• Basit Javed Sheikh: In November 2013 Sheikh, 29, was arrested as he attempted to board a flight from North Carolina with a final destination to Lebanon, believing that an individual – who turned out to be a FBI covert employee – could smuggle him to Syria. Sheikh was charged with attempting to provide material support and resources to Jahbat al-Nusrah, an alias name for al Qaeda in Iraq. Sheikh told the FBI covert employee that he was ready to fight and be a martyr there. In 2012, Sheikh spent several weeks in Turkey, while attempting to enter Syria to fight wit Jahbat al-Nusrah. A trial is expected in 2014.
  • Sinh Vinh Ngo Nguyen: In December 2013, Nguyen pled guilty to attempting to provide material support to Jahbat al-Nusrah, an alias name for al Qaeda in Iraq, in Syria. Nguyen claimed that for several months he was in Syria, fighting with Jahbat al-Nusrah, and then returned to the United States. While in the United States, Nguyen interacted with a confidential informant, who he thought was an al Qaeda recruiter. Nguyen offered to travel to Pakistan, where he sought to train al Qaeda fighters for an attack against ISAF forces.

Three U.S. naturalized citizens of Somali descent undertook suicide bombings in Somali on behalf of the Somali terror group al Shabaab. The concern is that U.S.-based individuals would fight in Syria, return to the United States, and participate in a terror attack on U.S. soil.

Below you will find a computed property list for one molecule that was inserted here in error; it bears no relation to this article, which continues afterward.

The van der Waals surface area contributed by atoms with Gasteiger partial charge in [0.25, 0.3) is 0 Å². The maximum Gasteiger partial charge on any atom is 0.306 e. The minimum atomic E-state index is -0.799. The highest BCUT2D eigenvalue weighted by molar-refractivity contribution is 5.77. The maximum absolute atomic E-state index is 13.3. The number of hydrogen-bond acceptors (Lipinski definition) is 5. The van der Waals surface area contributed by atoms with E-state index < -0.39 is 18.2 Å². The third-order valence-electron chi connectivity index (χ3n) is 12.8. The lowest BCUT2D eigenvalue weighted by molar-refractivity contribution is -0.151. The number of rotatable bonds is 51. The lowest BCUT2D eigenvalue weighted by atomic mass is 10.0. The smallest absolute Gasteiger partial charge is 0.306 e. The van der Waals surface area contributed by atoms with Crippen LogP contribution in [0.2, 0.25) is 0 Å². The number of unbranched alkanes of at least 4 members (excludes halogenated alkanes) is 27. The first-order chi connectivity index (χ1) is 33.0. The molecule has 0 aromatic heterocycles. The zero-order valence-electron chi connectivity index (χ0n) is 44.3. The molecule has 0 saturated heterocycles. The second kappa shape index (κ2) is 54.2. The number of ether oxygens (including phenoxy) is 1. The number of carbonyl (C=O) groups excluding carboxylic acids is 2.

While the majority of the Americans who travel to Syria are presumed to aspire to fight with one of the Sunni jihadist groups there, some Americans travel abroad to fight in support of Syrian government forces, including Hezbollah forces, or assist the Syrian regime while based in the United States. An example of the latter is Mohamad Anas Haitham Soueid, who in March 2012, was convicted of unlawfully acting as an agent of Syria. Soueid was convicted of collecting videos and audio recordings and other information about individuals based in Syria and the United States who were protesting the Syrian government as well as providing this content to Syrian intelligence agencies in order to intimidate and target the protesters. In July 2012, Soueid was sentenced to 18 months in prison.

Analogously, in March 2014, Mohammad Hassan Hamdan was charged with attempting to provide material support to Hezbollah. Hamdan, a Lebanese immigrant to the U.S., was a Hezbollah member when he lived in Lebanon, including fighting with them against Israel in 2006. In 2014, Hamdan was arrested at Detroit Airport before boarding a flight to Beirut. In Beirut, Hamdan planned to rejoin Hezbollah, get paid between $500-$1,000/month and fight with Hezbollah members in Syria against varied insurgent forces.

Under U.S. federal law, 8 U.S. Code sec. 1481, an American born or naturalized citizen may lose his citizenship if he: (3) enters or serves in a foreign army and that entity is engaged in hostilities against the U.S. or the person serves as a commissioned or non-commissioned officer in that fighting force; or (7) engages in a conspiracy to destroy the U.S. government or levy war against it. As such, U.S. citizens who participate in fighting abroad or at home against the United States are subject to losing their citizenship, among other sanctions.